Ophiorrhiza pykarensis was originally collected and described by Gamble from the Pykara Falls at an altitude of 1829m in the Nilgiri Biosphere Reserve of Tamil Nadu in May 1889 and established in 1919.  After the original discovery, it was collected only once on 24 May 1935 by E. Barnes from the shola on the saddle on Makurti Peak (presently Mukurthi National Park).  The species could not be traced again during recent years, even though the region has been well-explored, as the habitat has undergone changes due to developmental activities leading to its decimation (Nayar & Sastry 1987; Walter & Gillett 1998; Deb & Mondal 1997).  Hence the present collection after a lapse of 78 years from its second collection is a rediscovery.  The voucher specimens are housed at the Herbarium of the Kerala Forest Research Institute (KFRI), Peechi, Kerala, India.  A detailed taxonomic description, ecology, phenology and conservation status of the species are provided along with its illustration.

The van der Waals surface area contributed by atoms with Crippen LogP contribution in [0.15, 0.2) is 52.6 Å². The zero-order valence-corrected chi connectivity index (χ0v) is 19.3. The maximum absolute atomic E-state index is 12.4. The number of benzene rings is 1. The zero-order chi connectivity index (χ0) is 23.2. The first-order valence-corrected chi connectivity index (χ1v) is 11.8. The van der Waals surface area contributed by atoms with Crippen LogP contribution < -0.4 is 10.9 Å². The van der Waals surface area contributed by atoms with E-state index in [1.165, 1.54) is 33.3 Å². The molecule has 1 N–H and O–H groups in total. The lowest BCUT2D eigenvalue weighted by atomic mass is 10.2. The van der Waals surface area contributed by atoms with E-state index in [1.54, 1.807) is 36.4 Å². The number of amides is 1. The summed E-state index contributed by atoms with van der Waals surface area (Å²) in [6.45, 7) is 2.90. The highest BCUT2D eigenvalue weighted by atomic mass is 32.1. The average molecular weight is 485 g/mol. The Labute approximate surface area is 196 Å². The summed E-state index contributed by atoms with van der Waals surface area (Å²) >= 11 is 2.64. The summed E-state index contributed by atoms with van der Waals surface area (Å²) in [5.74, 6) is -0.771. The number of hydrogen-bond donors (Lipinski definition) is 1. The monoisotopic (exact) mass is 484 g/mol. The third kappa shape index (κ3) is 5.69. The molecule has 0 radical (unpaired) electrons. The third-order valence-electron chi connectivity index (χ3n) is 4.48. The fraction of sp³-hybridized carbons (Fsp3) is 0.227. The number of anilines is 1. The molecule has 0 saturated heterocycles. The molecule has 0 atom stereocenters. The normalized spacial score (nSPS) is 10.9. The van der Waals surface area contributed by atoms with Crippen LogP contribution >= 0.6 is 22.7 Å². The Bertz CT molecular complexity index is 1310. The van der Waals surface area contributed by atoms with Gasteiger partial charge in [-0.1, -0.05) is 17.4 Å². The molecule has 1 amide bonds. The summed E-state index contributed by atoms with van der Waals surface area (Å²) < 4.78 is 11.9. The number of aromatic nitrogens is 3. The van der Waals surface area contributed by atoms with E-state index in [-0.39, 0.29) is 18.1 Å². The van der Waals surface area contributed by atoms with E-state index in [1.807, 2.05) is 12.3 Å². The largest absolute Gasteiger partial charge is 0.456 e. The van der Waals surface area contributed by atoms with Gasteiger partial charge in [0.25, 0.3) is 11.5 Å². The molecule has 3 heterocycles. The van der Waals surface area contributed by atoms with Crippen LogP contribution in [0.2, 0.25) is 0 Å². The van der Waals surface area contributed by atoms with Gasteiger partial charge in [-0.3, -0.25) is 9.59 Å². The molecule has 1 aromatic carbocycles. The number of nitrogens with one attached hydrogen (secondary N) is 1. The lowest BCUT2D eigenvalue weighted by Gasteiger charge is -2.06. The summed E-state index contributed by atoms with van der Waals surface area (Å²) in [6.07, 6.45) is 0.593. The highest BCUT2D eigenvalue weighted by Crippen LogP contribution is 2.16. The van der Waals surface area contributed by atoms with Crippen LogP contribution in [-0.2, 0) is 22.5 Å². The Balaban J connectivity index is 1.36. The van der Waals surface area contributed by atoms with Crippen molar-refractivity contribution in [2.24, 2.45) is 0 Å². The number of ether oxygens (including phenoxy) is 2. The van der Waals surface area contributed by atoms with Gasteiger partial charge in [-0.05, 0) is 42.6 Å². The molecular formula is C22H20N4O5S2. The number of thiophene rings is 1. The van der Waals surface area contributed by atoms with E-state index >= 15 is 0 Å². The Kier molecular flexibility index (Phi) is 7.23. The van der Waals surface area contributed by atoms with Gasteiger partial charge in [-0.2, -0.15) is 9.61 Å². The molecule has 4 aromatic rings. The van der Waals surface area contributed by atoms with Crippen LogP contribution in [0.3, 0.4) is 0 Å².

Ophiorrhiza pykarensis

Gamble in Kew Bull. 407. 1919. & Fl. Pres. Madras 607. 1921; Fyson in J. Indian Bot. 2: 210. 1921; Blasco in J. Bombay Nat. Hist. Soc. 67(3): 524. 1970. Deb & Mondal in Nayar & Sastry; Red Data Book Indian Pl. 1: 339. Fig.1. 1987; Henry et. al Fl. Tamil Nadu 2: 18-19. 1989; Sasidharan Biod. Doc. Kerala. Pt. 6: Fl. Pl. 227. 2004; T.S.Nayar et. al., Fl. Pl. Kerala - Handb. 532. 2006 (Fig. 1, Image 1).

Herbs or under-shrubs, 25–35 cm tall; stems erect, branched, woody at base, internodes 0.5–11.5 cm long. Leaves 1.5–5.2 × 0.75–2 cm, ovate-lanceolate, acute to acuminate at apex, cuneate at base, upper surface glabrous, pubescent on the nerve beneath; lateral nerves 6–9 pairs; petioles 0.5–1.45 cm long, pubescent; stipules 1.5–2.5 mm long, triangular, acute, puberulous, caducous, glandular.  Inflorescence in terminal cymes, 1–1.8 cm across, 3–8 flowered, puberulous; peduncle 1–1.4 cm long, slender, puberulous; pedicels 1–3 mm long, slender, puberulous.  Flowers 8–14 mm long, pale blue, pentamerous; bracts and bracteoles 1.5mm long, similar, linear, puberulous, caducous.  Hypanthium 1.5–1.75 × 1–1.35 mm, obovoid, puberulous; calyx lobes 0.65–1 × 0.6–0.75 mm, ovate, acute, puberulous outside and glabrous within.  Corolla 8–13.5 mm long, infundibuliform, puberulous outside, villous throughout inside; lobes 2.45–3.2 × 2.25–3 mm, ovate, slightly incurved, acute, strongly keeled at back.  Stamens 5, adnate to the corolla below the middle; filaments 0.75–1 mm long; anthers 2.4–2.65 mm long.  Ovary 1.3–1.45 × 0.7–1.2 mm, obovoid, disc 1mm across; carpels 2; locules 2; ovules many; style 6–10 mm long or as long as the corolla tube or slightly longer, pubescent; stigma 0.6–1 mm long, 2-lobed; lobes ovate, glabrous. Capsules 2.5–3 × 3–4 mm, pubescent. Seeds numerous, angular, glabrous, brown.